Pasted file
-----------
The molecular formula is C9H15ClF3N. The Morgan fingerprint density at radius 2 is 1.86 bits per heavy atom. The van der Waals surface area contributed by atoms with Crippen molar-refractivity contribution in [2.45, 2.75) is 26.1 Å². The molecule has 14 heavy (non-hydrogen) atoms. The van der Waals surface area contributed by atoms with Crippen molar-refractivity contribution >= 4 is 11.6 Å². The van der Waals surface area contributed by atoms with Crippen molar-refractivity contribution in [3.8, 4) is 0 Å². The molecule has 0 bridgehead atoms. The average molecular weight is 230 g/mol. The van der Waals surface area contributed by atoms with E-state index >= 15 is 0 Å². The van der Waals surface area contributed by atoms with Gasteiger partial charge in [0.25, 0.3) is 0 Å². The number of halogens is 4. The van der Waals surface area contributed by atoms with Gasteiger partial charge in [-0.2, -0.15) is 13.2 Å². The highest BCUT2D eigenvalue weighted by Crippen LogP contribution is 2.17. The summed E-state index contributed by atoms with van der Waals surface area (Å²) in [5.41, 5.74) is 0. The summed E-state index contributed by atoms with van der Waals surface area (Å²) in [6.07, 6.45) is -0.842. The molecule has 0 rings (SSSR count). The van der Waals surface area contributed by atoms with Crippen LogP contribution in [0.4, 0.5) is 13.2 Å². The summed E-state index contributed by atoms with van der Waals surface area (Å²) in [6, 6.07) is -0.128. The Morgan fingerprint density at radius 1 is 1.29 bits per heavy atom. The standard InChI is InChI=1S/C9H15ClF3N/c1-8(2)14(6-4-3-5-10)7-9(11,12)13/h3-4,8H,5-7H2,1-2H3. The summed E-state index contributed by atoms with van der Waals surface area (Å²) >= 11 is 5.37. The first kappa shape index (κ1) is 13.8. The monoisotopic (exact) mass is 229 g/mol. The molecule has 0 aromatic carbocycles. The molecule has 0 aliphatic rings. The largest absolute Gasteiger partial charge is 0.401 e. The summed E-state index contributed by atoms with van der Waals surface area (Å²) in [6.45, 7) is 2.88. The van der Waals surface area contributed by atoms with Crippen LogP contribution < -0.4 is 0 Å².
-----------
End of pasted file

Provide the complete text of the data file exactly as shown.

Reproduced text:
The molecular formula is C9H15ClF3N. The Morgan fingerprint density at radius 2 is 1.86 bits per heavy atom. The van der Waals surface area contributed by atoms with Crippen molar-refractivity contribution in [2.45, 2.75) is 26.1 Å². The molecule has 14 heavy (non-hydrogen) atoms. The van der Waals surface area contributed by atoms with Crippen molar-refractivity contribution >= 4 is 11.6 Å². The van der Waals surface area contributed by atoms with Crippen molar-refractivity contribution in [3.8, 4) is 0 Å². The molecule has 0 bridgehead atoms. The average molecular weight is 230 g/mol. The van der Waals surface area contributed by atoms with E-state index >= 15 is 0 Å². The van der Waals surface area contributed by atoms with Gasteiger partial charge in [0.25, 0.3) is 0 Å². The number of halogens is 4. The van der Waals surface area contributed by atoms with Gasteiger partial charge in [-0.2, -0.15) is 13.2 Å². The highest BCUT2D eigenvalue weighted by Crippen LogP contribution is 2.17. The summed E-state index contributed by atoms with van der Waals surface area (Å²) in [5.41, 5.74) is 0. The summed E-state index contributed by atoms with van der Waals surface area (Å²) in [6.07, 6.45) is -0.842. The molecule has 0 rings (SSSR count). The van der Waals surface area contributed by atoms with Crippen LogP contribution in [0.4, 0.5) is 13.2 Å². The summed E-state index contributed by atoms with van der Waals surface area (Å²) in [6, 6.07) is -0.128. The Morgan fingerprint density at radius 1 is 1.29 bits per heavy atom. The standard InChI is InChI=1S/C9H15ClF3N/c1-8(2)14(6-4-3-5-10)7-9(11,12)13/h3-4,8H,5-7H2,1-2H3. The summed E-state index contributed by atoms with van der Waals surface area (Å²) >= 11 is 5.37. The first kappa shape index (κ1) is 13.8. The monoisotopic (exact) mass is 229 g/mol. The molecule has 0 aromatic carbocycles. The molecule has 0 aliphatic rings. The largest absolute Gasteiger partial charge is 0.401 e. The summed E-state index contributed by atoms with van der Waals surface area (Å²) in [6.45, 7) is 2.88. The van der Waals surface area contributed by atoms with Crippen LogP contribution < -0.4 is 0 Å².